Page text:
The odds of your unlikely existence were not infinitely small
If every infinite outcome were equally likely, we’d never come to be.
“Logic takes care of itself; all we have to do is to look and see how it does it.”
In order for you to exist, a great many unlikely events needed to unfold in exactly the way that they did. The exact sperm cell and egg cell needed to meet to create you with the DNA sequence that encoded you, and brought you into existence; a one-in-250 million chance for a sperm cell alone. That needed to happen each time in an unbroken string for millions of generations of your ancestors, going back to well before they were human beings or even hominids of any type. Other unlikely events needed to occur as well: life needed to take hold on Earth, Earth needed to form as a habitable planet with the right ingredients for life out of the ashes of previously dead stars, the laws of physics needed to be such that they permitted life, and the Universe itself must have unfolded in such a way as to make all of this possible.
Yet there’s one thing we can be sure of in this entire series of unlikely events, occurring one after the other: nothing that occurred at any point had an infinitesimal likelihood. Instead, every single event, including:
- the mutations and meiosis crossovers in the DNA of each of your ancestors,
- the survival of every one of them to reproductive age,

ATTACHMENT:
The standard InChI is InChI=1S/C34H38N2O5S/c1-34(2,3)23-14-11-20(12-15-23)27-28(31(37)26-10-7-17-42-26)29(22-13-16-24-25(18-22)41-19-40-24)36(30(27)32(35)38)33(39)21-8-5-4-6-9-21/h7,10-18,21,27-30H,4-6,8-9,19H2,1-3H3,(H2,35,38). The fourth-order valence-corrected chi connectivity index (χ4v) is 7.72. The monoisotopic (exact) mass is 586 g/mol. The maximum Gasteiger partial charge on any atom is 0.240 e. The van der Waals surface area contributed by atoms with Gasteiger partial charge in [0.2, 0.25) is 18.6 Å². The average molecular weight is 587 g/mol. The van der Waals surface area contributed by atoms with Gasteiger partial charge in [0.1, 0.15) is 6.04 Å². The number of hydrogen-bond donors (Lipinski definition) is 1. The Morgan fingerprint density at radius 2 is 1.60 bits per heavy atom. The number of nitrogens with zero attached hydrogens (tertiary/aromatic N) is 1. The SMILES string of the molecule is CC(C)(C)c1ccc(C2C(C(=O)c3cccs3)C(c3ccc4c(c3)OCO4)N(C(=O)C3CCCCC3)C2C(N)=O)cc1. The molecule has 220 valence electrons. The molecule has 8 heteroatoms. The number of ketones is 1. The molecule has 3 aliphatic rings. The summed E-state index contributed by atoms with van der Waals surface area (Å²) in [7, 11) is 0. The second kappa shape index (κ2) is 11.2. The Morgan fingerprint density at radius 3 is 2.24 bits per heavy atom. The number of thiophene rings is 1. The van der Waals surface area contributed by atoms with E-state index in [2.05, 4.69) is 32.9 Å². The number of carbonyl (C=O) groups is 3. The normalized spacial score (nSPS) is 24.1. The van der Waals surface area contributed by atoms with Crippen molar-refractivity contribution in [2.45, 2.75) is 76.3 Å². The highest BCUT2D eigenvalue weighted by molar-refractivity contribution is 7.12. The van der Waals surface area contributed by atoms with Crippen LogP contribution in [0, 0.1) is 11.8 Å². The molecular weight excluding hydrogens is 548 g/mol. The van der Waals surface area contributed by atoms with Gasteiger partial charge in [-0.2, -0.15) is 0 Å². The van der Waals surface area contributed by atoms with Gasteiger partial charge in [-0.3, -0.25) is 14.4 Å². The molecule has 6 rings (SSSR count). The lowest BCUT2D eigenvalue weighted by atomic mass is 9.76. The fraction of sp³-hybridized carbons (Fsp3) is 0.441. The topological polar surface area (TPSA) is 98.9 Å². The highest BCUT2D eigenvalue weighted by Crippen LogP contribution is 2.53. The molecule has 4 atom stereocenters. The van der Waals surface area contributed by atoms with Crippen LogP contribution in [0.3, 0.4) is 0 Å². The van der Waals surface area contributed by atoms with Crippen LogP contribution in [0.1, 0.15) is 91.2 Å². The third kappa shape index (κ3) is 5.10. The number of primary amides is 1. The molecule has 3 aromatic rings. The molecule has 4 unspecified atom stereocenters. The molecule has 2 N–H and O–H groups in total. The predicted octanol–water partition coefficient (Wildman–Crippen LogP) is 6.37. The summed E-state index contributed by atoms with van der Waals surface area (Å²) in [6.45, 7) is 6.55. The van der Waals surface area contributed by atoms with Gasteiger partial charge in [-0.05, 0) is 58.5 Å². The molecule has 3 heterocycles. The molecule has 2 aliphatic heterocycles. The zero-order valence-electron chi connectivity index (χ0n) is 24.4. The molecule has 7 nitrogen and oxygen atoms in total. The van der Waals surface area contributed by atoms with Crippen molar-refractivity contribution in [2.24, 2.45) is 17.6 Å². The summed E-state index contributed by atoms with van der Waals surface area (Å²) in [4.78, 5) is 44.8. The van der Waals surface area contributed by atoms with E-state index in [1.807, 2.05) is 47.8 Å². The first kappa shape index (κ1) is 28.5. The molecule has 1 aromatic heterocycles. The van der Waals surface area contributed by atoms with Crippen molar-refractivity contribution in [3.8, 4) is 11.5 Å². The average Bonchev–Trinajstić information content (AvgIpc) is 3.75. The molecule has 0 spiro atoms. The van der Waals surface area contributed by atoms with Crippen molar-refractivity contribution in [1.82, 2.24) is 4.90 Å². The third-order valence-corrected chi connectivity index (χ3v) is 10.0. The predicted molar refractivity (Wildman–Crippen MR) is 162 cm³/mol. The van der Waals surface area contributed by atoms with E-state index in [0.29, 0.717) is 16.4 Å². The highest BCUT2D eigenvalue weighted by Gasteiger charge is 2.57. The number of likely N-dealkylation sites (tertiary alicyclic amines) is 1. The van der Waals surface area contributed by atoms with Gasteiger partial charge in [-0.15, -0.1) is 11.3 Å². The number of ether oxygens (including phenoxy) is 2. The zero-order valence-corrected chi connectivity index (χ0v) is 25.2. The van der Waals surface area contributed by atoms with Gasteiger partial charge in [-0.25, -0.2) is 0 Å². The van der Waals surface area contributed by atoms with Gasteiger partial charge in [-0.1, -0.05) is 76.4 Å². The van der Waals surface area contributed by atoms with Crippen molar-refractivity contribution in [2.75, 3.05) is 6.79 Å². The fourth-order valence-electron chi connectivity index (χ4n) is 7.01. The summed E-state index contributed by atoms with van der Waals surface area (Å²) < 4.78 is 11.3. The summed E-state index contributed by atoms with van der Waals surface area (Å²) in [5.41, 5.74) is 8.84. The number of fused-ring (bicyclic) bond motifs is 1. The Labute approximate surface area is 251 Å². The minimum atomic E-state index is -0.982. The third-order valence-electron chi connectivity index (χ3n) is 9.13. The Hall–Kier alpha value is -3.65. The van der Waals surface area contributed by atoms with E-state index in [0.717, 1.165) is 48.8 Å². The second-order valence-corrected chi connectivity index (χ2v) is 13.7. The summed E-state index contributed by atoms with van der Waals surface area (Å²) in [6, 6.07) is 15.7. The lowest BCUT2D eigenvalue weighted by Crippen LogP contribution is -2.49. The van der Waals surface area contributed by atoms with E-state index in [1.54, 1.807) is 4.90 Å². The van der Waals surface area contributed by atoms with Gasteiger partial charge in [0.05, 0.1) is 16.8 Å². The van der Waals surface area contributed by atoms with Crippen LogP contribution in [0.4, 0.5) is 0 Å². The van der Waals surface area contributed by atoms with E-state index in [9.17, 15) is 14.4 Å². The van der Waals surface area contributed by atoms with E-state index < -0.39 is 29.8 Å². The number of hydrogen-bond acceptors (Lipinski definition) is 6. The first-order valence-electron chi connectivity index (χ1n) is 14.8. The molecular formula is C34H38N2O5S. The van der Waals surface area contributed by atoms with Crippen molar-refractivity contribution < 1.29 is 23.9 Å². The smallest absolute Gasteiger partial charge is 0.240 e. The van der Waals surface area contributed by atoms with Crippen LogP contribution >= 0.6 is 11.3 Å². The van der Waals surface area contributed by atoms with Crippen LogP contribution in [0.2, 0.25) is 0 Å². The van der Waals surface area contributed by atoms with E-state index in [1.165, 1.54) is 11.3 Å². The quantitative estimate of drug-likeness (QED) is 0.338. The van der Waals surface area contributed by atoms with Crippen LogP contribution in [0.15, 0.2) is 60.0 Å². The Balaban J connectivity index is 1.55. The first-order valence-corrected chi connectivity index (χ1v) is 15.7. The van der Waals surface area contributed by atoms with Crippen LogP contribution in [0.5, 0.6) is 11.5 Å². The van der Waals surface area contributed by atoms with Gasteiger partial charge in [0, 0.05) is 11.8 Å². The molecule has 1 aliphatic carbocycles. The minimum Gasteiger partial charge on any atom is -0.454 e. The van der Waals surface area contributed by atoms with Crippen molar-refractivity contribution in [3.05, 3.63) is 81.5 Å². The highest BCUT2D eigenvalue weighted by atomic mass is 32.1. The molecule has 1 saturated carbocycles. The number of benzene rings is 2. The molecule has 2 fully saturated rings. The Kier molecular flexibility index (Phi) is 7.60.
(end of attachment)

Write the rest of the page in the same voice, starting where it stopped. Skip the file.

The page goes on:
- the finding of the particular mate needed to give rise to the next generation of your particular ancestors,
- the creation of this exact planet with the exact extinction history that it’s had,
- the formation of stars and galaxies in the Milky Way to create the environment in which Earth formed,
- the creation of the original, initial density conditions of the Universe that make it possible for gravity to create us,
- the realization of the laws of nature that they would be exactly sufficient to create us,
- and that our Universe would have come to exist out of the great abyss of nothingness that came before,
must have had finite odds of occurring. Even the emergence of our Universe from the Multiverse couldn’t have had an infinitely small probability.
How do we know this, you ask? It isn’t physics that tells us this is so, but rather a more fundamental theorem about basic probability itself: Bayes’ theorem. This mathematical idea is devastatingly simple, but its consequences are incredibly complex. On its own, Bayes’ theorem is simply a rule to tell you the probability that something is true, given knowledge of conditions that are related to that thing you’re trying to measure. For example, perhaps you’re hungry right now and perhaps you’re not, and one possibly related factor is the time of day. If you know the time of day and the time of day is related to your hunger, you can more accurately assess whether you’re likely to be hungry or not, probabilistically, than if you didn’t know the time of day. Bayes’ theorem tells you that and a whole lot more.
What it does is take any two events, like being hungry (A) and the time of day (B), and relates them by saying: